Write a ten-line poem. The poem MUST include a proverb, adage, or familiar phrase (examples: she’s a brick house, between the devil and the deep blue sea, one foot in the grave, a stitch in time saves nine, don’t count your chickens before they hatch, someday my prince will come, the whole nine yards, a needle in a haystack) that you have changed in some way.
You MUST also use FIVE of the following words:
cliff, needle, voice, whir, blackberry, cloud, mother, lick.
Here’s the other catch; you have to write the poem in ten minutes. Now, I am not going to be standing over you with a timer, but it is a pretty interesting challenge.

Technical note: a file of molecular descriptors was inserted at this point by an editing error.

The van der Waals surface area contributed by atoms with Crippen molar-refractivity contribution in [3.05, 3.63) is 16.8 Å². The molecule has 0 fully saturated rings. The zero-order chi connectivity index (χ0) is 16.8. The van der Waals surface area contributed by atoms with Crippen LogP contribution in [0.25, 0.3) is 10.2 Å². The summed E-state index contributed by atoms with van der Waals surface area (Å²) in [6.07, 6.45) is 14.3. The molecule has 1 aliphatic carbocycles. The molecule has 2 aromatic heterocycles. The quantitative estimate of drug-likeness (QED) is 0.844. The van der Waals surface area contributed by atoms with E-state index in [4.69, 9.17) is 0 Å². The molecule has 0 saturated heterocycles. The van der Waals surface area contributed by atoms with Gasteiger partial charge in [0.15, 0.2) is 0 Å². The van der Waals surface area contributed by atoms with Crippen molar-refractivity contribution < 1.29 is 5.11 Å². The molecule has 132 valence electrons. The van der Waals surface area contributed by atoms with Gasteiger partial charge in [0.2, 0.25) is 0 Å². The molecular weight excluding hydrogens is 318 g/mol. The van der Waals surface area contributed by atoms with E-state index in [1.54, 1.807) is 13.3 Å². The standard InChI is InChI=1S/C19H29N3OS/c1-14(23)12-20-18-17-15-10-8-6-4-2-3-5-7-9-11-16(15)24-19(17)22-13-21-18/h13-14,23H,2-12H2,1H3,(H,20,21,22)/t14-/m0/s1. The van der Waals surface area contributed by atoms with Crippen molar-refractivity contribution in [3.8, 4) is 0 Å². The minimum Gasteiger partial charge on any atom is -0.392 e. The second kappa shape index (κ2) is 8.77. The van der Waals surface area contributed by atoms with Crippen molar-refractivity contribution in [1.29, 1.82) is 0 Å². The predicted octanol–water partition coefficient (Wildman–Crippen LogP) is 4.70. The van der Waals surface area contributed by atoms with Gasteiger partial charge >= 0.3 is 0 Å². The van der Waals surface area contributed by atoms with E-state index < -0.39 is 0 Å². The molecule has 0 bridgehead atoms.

Here is a list of idioms if you need inspiration for a familiar phrase. There are simple ways to change the phrases – sometimes by just switching two of the words with each other, such as “only as weak as the strongest link.” The point is to have fun with words on paper. Play around.
This activity is due by the end of the day Sunday, December 5.
Here is an example from Sarah Marslender:
I wake at the edge of a cliff,
my pajamas flapping in the wind.
The moon winks behind a cloud
and I sigh: this, again –
before turning toward my house,
my waiting unmade bed.
A thought needles me.
My mother’s voice asking what if
this woman’s work is done –
one step too many when steps are few.
This exercise was developed by the poet Rita Dove.